from The American Heritage® Dictionary of the English Language, 4th Edition

  • n. A North American annual plant (Coreopsis tinctoria) widely cultivated for its showy flower heads with yellow rays and purple-red to brownish centers.

from the GNU version of the Collaborative International Dictionary of English

  • n. A popular name given to a few species of the genus Coreopsis, especially to Coreopsis tinctoria of Arkansas.

from The Century Dictionary and Cyclopedia

  • n. A former genus name of a group of plants of the family Asteraceæ, now referred to Coreopsis.
  • n. [lowercase] A popular name of various cultivated species of Coreopsis, especially C. tinctoria (Calliopsis marmorata of florists) and C. lanceolata.

from WordNet 3.0 Copyright 2006 by Princeton University. All rights reserved.

  • n. North American annual widely cultivated for its yellow flowers with purple-red to brownish centers; in some classifications placed in a subgenus Calliopsis


from The American Heritage® Dictionary of the English Language, 4th Edition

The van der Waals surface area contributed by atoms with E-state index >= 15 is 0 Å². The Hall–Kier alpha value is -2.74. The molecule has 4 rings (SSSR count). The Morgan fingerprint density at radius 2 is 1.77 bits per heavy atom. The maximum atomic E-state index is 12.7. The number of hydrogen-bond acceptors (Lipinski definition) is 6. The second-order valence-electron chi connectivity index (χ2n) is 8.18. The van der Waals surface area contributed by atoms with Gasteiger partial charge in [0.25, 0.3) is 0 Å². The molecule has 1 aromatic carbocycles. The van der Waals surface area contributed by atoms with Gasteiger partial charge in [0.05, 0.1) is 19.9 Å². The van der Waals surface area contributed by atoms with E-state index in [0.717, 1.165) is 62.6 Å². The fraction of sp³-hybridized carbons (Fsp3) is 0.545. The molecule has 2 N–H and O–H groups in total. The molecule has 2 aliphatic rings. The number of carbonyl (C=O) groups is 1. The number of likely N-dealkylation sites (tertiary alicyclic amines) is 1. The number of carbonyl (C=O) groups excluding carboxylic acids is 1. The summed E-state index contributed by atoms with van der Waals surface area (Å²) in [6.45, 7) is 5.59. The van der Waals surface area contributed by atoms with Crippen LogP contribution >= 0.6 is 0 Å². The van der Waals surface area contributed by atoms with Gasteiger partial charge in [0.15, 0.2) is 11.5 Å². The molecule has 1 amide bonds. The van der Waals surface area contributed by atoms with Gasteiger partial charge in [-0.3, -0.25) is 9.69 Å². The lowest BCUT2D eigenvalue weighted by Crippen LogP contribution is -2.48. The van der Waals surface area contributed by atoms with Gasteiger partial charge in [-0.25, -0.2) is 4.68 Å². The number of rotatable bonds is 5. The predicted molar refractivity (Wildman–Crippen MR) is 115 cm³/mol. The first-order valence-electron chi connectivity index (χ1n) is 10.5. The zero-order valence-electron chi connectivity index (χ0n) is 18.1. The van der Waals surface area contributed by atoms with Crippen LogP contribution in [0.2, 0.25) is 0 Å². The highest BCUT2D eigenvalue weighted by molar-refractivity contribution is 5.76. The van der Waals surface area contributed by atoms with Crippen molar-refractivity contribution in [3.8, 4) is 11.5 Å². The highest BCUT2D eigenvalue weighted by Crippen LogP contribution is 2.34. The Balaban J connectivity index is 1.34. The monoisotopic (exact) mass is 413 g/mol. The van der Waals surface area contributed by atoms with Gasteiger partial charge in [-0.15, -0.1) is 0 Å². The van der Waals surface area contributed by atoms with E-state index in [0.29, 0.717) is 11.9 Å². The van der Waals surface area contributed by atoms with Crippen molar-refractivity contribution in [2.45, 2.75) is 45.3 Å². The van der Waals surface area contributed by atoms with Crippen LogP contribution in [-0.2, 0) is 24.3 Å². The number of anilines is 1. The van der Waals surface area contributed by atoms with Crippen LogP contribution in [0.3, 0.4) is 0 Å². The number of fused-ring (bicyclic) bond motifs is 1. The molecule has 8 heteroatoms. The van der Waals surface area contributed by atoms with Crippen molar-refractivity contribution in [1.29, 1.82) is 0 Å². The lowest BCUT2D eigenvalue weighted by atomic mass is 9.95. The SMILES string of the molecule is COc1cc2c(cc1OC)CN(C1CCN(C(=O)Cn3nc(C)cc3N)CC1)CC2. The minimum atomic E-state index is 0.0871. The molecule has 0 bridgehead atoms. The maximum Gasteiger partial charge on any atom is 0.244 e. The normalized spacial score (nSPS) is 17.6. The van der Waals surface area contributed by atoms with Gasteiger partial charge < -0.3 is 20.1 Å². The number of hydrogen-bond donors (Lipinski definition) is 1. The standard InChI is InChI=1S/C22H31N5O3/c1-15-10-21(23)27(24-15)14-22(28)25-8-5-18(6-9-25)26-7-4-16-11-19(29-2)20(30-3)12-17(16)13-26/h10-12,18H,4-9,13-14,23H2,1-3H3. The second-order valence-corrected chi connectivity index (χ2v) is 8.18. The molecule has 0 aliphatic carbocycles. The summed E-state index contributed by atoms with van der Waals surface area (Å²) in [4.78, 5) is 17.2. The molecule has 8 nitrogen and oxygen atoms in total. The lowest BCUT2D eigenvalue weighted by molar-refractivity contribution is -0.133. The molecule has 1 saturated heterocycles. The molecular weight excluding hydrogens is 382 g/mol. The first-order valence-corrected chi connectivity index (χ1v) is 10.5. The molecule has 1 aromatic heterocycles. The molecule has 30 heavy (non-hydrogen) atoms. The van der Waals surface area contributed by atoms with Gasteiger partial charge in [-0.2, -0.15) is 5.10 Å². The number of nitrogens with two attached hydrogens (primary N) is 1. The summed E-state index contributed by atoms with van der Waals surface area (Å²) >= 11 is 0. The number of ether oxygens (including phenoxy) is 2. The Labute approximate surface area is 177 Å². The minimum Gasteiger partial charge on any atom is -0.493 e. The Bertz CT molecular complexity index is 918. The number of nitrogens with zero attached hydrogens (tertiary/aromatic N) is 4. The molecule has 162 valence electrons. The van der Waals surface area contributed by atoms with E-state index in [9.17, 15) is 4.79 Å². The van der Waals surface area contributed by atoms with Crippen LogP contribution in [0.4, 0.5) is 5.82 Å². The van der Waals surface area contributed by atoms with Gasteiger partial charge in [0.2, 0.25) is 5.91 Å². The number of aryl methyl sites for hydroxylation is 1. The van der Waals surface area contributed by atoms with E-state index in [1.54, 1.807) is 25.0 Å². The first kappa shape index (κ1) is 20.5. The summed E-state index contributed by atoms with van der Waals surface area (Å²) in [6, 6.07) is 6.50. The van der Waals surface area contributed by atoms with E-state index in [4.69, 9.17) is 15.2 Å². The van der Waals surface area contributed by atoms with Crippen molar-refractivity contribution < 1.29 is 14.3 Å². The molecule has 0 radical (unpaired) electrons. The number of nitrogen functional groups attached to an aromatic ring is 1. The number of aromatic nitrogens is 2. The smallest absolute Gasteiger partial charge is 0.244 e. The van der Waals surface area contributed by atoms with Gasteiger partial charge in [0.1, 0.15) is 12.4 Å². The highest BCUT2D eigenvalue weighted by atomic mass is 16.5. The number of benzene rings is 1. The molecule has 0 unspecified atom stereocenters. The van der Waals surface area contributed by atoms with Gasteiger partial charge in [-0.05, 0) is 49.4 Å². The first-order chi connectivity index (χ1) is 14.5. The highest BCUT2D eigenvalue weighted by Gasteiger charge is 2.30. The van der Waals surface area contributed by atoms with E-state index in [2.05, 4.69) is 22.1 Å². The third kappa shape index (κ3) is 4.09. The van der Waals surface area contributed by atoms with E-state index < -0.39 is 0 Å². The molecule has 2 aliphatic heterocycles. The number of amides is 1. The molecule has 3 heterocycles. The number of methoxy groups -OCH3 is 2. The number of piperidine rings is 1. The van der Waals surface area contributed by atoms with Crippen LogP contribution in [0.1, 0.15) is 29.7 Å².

New Latin : Greek kalli-, beautiful (from kallos, beauty) + Greek opsis, appearance; see -opsis.


  • California poppies for oranges and yellows; sweet sultans for purples, whites, and pale yellows; petunias for purples, violets, and whites; larkspurs for blues and violets; bachelor's buttons (or cornflowers) for blues; calliopsis and coreopsis and calendulas for yellows; gaillardias for red-yellows and orange-reds; China asters for many colors.

    Manual of Gardening (Second Edition)

  • "Mother always says that gay flowers are the city person's greatest help in brightening up a dark room," said Della as she laid aside all the calliopsis from the flowers she was sorting.

    Ethel Morton's Enterprise

  • And we had banks of calliopsis and sunflowers -- the small sunflowers of Kansas, that bloom a hundred or more to a stalk -- and tall phlox whose fragrance carries one back to some far, forgotten childhood.

    Dwellers in Arcady The Story of an Abandoned Farm

  • Away at one end were the beds of old-fashioned flowers: hollyhocks and phlox and stocks, coreopsis and calliopsis, calendula and campanula, fox-gloves and monks-hoods and lady-slippers.

    Days Off And Other Digressions


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